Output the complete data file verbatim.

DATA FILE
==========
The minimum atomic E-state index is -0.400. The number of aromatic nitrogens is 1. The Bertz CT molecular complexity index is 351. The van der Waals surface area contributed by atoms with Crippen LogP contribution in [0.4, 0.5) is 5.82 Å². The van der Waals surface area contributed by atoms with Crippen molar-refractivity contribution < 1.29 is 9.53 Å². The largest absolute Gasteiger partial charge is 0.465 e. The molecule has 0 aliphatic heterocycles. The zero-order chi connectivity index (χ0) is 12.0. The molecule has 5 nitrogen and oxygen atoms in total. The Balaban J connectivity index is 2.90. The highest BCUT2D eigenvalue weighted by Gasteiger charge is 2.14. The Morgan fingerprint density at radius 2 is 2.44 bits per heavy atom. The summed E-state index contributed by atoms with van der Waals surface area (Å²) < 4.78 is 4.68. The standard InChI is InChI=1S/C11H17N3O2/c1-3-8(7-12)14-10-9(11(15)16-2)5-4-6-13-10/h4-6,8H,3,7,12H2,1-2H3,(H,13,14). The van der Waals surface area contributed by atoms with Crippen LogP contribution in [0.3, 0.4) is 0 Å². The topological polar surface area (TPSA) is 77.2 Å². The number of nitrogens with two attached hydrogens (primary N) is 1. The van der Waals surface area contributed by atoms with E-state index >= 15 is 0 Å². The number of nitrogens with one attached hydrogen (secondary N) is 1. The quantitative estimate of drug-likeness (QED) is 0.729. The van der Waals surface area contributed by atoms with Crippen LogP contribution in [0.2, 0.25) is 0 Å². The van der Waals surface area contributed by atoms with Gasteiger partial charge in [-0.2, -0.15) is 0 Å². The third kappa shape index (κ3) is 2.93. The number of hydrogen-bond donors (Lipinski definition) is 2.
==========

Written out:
The minimum atomic E-state index is -0.400. The number of aromatic nitrogens is 1. The Bertz CT molecular complexity index is 351. The van der Waals surface area contributed by atoms with Crippen LogP contribution in [0.4, 0.5) is 5.82 Å². The van der Waals surface area contributed by atoms with Crippen molar-refractivity contribution < 1.29 is 9.53 Å². The largest absolute Gasteiger partial charge is 0.465 e. The molecule has 0 aliphatic heterocycles. The zero-order chi connectivity index (χ0) is 12.0. The molecule has 5 nitrogen and oxygen atoms in total. The Balaban J connectivity index is 2.90. The highest BCUT2D eigenvalue weighted by Gasteiger charge is 2.14. The Morgan fingerprint density at radius 2 is 2.44 bits per heavy atom. The summed E-state index contributed by atoms with van der Waals surface area (Å²) < 4.78 is 4.68. The standard InChI is InChI=1S/C11H17N3O2/c1-3-8(7-12)14-10-9(11(15)16-2)5-4-6-13-10/h4-6,8H,3,7,12H2,1-2H3,(H,13,14). The van der Waals surface area contributed by atoms with Crippen LogP contribution in [0.3, 0.4) is 0 Å². The topological polar surface area (TPSA) is 77.2 Å². The number of nitrogens with two attached hydrogens (primary N) is 1. The van der Waals surface area contributed by atoms with E-state index >= 15 is 0 Å². The number of nitrogens with one attached hydrogen (secondary N) is 1. The quantitative estimate of drug-likeness (QED) is 0.729. The van der Waals surface area contributed by atoms with Crippen LogP contribution in [0.2, 0.25) is 0 Å². The van der Waals surface area contributed by atoms with Gasteiger partial charge in [-0.2, -0.15) is 0 Å². The third kappa shape index (κ3) is 2.93. The number of hydrogen-bond donors (Lipinski definition) is 2.